Man denies killing wife after row at villa: Wealthy English exile accused of manslaughter of ex-society beauty

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The Independent Online
A WEALTHY Englishman living in Spain denied killing his wife at their villa in 1992, on the opening day of a trial in Cadiz yesterday.

William Lowndes, 68, a former Norfolk landowner, denied causing the death of his wife Carmel, a former society beauty who was once married to the Earl of Kimberley.

Mrs Lowndes, who was in her late 60s, died at the couple's luxury villa on the Costa del Sol. Mr Lowndes has been held in detention in a Seville prison since his wife was discovered lying in a pool of blood on 21 July, two years ago. The prosecution have, under Spanish law, asked for a 20- year sentence to be imposed on Mr Lowndes for manslaughter. They claim Mrs Lowndes died violently from a blow from a heavy object after an intense argument at the villa.

In 1949, the then Carmel Maguire, a renowned society beauty and daughter of the Australian boxing champion Michael Maguire, became the second wife of the Earl of Kimberley. Their marriage was dissolved three years later. The Earl, who is also the 6th Baron Wodehouse, went on to marry six times. A Conservative peer, he is a former chairman of the foreign affairs policy committee, and a former member of the House of Lords all-party defence group.

His 1949 marriage produced one son, Lord Wodehouse, who is heir to the Kimberley estate. The aristocratic family crest, showing two men wreathed about the loins, each wielding a club, has the heraldic motto, 'Strike hard'.

His son, Lord Wodehouse, 43, from Henley-on-Thames, is a research chemist, a fellow of both the British Interplanetary Society and the British Computer Society.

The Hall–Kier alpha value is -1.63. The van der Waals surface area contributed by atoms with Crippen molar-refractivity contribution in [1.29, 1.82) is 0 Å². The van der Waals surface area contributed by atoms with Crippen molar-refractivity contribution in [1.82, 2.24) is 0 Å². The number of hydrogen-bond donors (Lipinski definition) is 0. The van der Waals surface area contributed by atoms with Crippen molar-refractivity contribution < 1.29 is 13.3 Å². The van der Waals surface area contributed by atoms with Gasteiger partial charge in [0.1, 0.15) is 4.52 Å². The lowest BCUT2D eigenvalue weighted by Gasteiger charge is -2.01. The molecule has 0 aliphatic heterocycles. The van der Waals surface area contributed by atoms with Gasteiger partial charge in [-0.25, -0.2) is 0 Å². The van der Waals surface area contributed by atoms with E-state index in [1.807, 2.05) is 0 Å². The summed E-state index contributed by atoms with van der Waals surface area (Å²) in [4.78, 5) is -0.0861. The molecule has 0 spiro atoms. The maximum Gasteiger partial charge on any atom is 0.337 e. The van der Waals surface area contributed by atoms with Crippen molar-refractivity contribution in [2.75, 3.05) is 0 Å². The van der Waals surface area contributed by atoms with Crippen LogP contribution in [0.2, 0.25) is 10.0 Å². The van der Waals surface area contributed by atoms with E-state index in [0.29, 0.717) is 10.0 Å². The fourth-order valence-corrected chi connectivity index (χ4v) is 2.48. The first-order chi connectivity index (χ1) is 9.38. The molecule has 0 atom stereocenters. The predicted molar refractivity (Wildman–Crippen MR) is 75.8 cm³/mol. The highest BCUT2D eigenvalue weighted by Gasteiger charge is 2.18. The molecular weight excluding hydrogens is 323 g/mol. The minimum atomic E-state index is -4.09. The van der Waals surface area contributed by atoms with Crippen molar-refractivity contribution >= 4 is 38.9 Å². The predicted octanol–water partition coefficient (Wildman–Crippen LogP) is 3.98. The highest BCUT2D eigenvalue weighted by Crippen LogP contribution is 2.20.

Lord Wodehouse and his wife were visiting his mother and stepfather on the night of the murder. A couple from a neighbouring villa in Sotogrande, near Gibraltar, also joined the Lowndeses for dinner on the night Mrs Lowndes was killed.

In his court testimony, Mr Lowndes - who moved to Spain in 1989 after selling his Thetford estate - spoke through an interpreter. He denied he killed his wife, but admitted that on the night of her death he was drunk and under strong medication. He told the court: 'I'd gone to the porch to say goodbye to the neighbours while my stepson, his wife and Carmel stayed inside. Afterwards, I sat down in an armchair on the ground floor and fell asleep. I was awakened by shouts from upstairs and I went up to my wife's bedroom where I found her dead.'

He told the court that on discovering the body of his wife he had suffered a severe nervous reaction and had jumped out the bedroom window. The fall broke both his knees. Since then he has needed crutches to walk. He entered the court on crutches flanked by two Guardia Civil police officers.

The court will have to take into account Lord Wodehouse's version of what happened. Mr Lowndes's version of the events at the villa differs from the account given by his stepson.

Lord Wodehouse, believed by the defence to be the principal beneficiary of his mother, testified that he and his wife were in their bedroom when Mr Lowndes appeared at their door and is alleged to have said: 'I think I've killed your mother.'

A doctor who arrived at the Costa del Sol villa shortly after the discovery of Mrs Lowndes's body, will give evidence in court today.

(Photograph omitted)